First-Year Preceptorial

First-Year Inquiry Seminar

The First-Year Inquiry seminar is the one intellectual experience that is shared by all students at Union. Each first-year student at Union takes the FY-Inquiry seminar during the fall or winter term of the first year. Faculty from all disciplines teach the courses, which focus on developing students' critical reading, thinking and writing abilities. Instructors choose their own course theme, but all FY-Inquiry seminars feature complex questions that are open-ended, thought-provoking, and not easily answered. (Incoming first year students, please refer to your Advising and Registration Form for course descriptions.)

The Mission of the First-Year Inquiry Seminar

The First-Year Inquiry seminar is unlike any other course at Union in its breadth and in the fundamental importance of the issues it engages. Through reading, writing and discussing important ideas from diverse perspectives, students develop an appreciation for the values embodied in the liberal arts. These include the habits and skills of critical inquiry, a tolerance for diverse points of view, an awareness of ambiguity, and a deep curiosity about the social, ethical, cultural, political and natural world in which we live. All of this takes place in an environment that cultivates skills in analytical reading, clear and vigorous writing, and convincing argumentation.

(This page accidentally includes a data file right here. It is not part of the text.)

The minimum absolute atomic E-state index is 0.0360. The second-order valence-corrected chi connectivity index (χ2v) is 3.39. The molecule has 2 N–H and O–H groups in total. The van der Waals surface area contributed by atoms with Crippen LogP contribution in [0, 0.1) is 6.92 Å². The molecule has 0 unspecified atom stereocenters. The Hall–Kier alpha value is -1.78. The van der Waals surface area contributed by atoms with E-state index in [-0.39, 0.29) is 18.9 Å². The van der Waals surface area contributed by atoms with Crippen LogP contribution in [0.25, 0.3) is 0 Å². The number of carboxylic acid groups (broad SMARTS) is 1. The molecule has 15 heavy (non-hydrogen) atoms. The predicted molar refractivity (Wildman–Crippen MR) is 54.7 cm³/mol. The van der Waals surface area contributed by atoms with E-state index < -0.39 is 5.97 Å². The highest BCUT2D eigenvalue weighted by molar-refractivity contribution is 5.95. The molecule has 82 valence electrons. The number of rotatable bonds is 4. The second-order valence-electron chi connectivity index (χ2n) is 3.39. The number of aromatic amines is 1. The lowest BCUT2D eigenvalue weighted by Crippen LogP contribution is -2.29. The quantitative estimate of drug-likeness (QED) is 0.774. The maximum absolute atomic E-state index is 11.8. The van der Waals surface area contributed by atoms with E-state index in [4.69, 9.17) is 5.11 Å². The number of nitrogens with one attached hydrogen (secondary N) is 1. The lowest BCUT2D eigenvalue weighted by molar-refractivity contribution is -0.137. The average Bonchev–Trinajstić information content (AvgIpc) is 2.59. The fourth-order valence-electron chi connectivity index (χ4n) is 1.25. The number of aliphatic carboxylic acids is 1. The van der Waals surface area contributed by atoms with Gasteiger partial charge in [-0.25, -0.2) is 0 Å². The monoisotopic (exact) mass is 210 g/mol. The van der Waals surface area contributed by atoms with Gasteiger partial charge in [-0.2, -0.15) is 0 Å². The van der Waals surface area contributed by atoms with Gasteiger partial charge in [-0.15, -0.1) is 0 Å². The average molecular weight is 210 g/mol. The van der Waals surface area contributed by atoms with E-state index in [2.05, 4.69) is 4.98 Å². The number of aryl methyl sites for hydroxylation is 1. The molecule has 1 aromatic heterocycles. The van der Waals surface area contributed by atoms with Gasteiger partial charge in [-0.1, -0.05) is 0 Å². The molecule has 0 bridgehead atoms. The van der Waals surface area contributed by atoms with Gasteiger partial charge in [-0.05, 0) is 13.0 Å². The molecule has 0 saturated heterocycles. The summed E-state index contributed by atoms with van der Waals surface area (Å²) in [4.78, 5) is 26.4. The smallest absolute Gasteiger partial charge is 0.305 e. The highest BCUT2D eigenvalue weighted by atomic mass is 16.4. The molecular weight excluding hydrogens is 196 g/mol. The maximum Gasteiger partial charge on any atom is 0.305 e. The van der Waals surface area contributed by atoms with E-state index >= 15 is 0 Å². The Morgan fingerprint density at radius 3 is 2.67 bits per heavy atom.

FY-Inquiry Learning Outcomes

  • Discuss ideas: critically and respectfully engage in dialogue with others about ideas in texts as well as those expressed in class
  • Read texts critically: show an understanding of and an ability to evaluate complex and sophisticated ideas from multiple and diverse perspectives
  • Develop effective arguments:
    - support a focused thesis, including analysis of evidence to support conclusions
    - organize information logically and clearly in essays that guide readers through the text
    - express ideas clearly and appropriately, with few, if any, grammar, usage, and spelling errors
    - integrate evidence into one's own argument (e.g., use quotations appropriately, cite the ideas of others correctly, etc.)
  • Incorporate revision into the writing process as a means of improving critical thinking and the expression of ideas

Contact

Mark Walker